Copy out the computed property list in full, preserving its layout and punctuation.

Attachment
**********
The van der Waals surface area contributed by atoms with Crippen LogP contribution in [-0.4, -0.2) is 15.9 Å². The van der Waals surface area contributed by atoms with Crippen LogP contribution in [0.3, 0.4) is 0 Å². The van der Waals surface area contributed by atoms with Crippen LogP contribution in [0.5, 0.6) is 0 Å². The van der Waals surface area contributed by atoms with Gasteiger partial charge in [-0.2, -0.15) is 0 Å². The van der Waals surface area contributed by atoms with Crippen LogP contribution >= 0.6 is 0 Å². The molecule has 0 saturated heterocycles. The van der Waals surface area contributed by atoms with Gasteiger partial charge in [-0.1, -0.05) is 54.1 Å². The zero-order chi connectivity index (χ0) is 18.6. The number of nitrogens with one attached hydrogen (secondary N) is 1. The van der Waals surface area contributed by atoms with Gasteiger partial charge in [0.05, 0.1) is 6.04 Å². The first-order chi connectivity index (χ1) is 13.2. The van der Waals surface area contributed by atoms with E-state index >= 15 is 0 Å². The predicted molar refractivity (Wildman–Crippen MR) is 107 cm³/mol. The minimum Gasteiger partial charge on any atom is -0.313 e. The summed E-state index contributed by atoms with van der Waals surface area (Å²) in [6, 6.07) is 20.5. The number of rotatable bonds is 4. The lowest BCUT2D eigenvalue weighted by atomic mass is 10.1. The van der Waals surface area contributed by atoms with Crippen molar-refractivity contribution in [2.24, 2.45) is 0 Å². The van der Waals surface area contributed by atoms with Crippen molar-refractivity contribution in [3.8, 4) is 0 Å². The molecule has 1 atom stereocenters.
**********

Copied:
The van der Waals surface area contributed by atoms with Crippen LogP contribution in [-0.4, -0.2) is 15.9 Å². The van der Waals surface area contributed by atoms with Crippen LogP contribution in [0.3, 0.4) is 0 Å². The van der Waals surface area contributed by atoms with Crippen LogP contribution in [0.5, 0.6) is 0 Å². The van der Waals surface area contributed by atoms with Gasteiger partial charge in [-0.2, -0.15) is 0 Å². The van der Waals surface area contributed by atoms with Crippen LogP contribution >= 0.6 is 0 Å². The molecule has 0 saturated heterocycles. The van der Waals surface area contributed by atoms with Gasteiger partial charge in [-0.1, -0.05) is 54.1 Å². The zero-order chi connectivity index (χ0) is 18.6. The number of nitrogens with one attached hydrogen (secondary N) is 1. The van der Waals surface area contributed by atoms with Gasteiger partial charge in [0.05, 0.1) is 6.04 Å². The first-order chi connectivity index (χ1) is 13.2. The van der Waals surface area contributed by atoms with E-state index >= 15 is 0 Å². The predicted molar refractivity (Wildman–Crippen MR) is 107 cm³/mol. The minimum Gasteiger partial charge on any atom is -0.313 e. The summed E-state index contributed by atoms with van der Waals surface area (Å²) in [6, 6.07) is 20.5. The number of rotatable bonds is 4. The lowest BCUT2D eigenvalue weighted by atomic mass is 10.1. The van der Waals surface area contributed by atoms with Crippen molar-refractivity contribution in [2.24, 2.45) is 0 Å². The van der Waals surface area contributed by atoms with Crippen molar-refractivity contribution in [3.8, 4) is 0 Å². The molecule has 1 atom stereocenters.